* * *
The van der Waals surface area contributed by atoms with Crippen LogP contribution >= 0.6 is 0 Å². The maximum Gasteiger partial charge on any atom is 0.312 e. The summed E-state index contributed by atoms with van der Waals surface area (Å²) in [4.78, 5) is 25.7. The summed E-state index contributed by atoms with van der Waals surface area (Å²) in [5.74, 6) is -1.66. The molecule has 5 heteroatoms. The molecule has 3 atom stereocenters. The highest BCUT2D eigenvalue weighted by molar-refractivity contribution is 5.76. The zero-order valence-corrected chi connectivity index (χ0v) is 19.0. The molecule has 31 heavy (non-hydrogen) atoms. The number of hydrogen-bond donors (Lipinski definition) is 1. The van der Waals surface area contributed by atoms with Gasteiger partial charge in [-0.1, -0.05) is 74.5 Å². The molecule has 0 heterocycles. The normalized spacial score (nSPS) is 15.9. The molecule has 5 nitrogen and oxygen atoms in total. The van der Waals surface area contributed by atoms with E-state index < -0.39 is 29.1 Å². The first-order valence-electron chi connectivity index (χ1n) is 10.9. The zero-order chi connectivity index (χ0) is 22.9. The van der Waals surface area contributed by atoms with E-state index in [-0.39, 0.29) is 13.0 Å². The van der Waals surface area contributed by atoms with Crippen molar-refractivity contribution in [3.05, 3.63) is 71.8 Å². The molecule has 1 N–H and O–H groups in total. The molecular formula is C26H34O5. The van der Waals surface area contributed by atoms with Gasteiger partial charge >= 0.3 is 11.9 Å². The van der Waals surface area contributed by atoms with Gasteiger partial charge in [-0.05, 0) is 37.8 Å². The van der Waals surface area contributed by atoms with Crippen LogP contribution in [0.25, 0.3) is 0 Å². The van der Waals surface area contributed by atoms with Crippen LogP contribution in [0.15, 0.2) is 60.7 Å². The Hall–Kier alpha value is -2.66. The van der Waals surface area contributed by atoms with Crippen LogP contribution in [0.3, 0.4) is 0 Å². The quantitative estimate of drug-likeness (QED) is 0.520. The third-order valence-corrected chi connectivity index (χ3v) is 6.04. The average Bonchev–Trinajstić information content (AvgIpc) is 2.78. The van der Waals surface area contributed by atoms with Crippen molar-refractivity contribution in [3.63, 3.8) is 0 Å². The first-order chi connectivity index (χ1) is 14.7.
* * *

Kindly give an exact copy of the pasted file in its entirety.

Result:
The van der Waals surface area contributed by atoms with Crippen LogP contribution >= 0.6 is 0 Å². The maximum Gasteiger partial charge on any atom is 0.312 e. The summed E-state index contributed by atoms with van der Waals surface area (Å²) in [4.78, 5) is 25.7. The summed E-state index contributed by atoms with van der Waals surface area (Å²) in [5.74, 6) is -1.66. The molecule has 5 heteroatoms. The molecule has 3 atom stereocenters. The highest BCUT2D eigenvalue weighted by molar-refractivity contribution is 5.76. The zero-order valence-corrected chi connectivity index (χ0v) is 19.0. The molecule has 31 heavy (non-hydrogen) atoms. The number of hydrogen-bond donors (Lipinski definition) is 1. The van der Waals surface area contributed by atoms with Gasteiger partial charge in [-0.1, -0.05) is 74.5 Å². The molecule has 0 heterocycles. The normalized spacial score (nSPS) is 15.9. The molecule has 5 nitrogen and oxygen atoms in total. The van der Waals surface area contributed by atoms with E-state index < -0.39 is 29.1 Å². The first-order valence-electron chi connectivity index (χ1n) is 10.9. The zero-order chi connectivity index (χ0) is 22.9. The van der Waals surface area contributed by atoms with E-state index in [-0.39, 0.29) is 13.0 Å². The van der Waals surface area contributed by atoms with Crippen molar-refractivity contribution in [3.05, 3.63) is 71.8 Å². The molecule has 1 N–H and O–H groups in total. The molecular formula is C26H34O5. The van der Waals surface area contributed by atoms with Gasteiger partial charge >= 0.3 is 11.9 Å². The van der Waals surface area contributed by atoms with Gasteiger partial charge in [-0.05, 0) is 37.8 Å². The van der Waals surface area contributed by atoms with Crippen LogP contribution in [0.25, 0.3) is 0 Å². The van der Waals surface area contributed by atoms with Crippen LogP contribution in [0.15, 0.2) is 60.7 Å². The Hall–Kier alpha value is -2.66. The van der Waals surface area contributed by atoms with Crippen LogP contribution in [0.3, 0.4) is 0 Å². The quantitative estimate of drug-likeness (QED) is 0.520. The third-order valence-corrected chi connectivity index (χ3v) is 6.04. The average Bonchev–Trinajstić information content (AvgIpc) is 2.78. The van der Waals surface area contributed by atoms with Crippen molar-refractivity contribution in [3.63, 3.8) is 0 Å². The first-order chi connectivity index (χ1) is 14.7.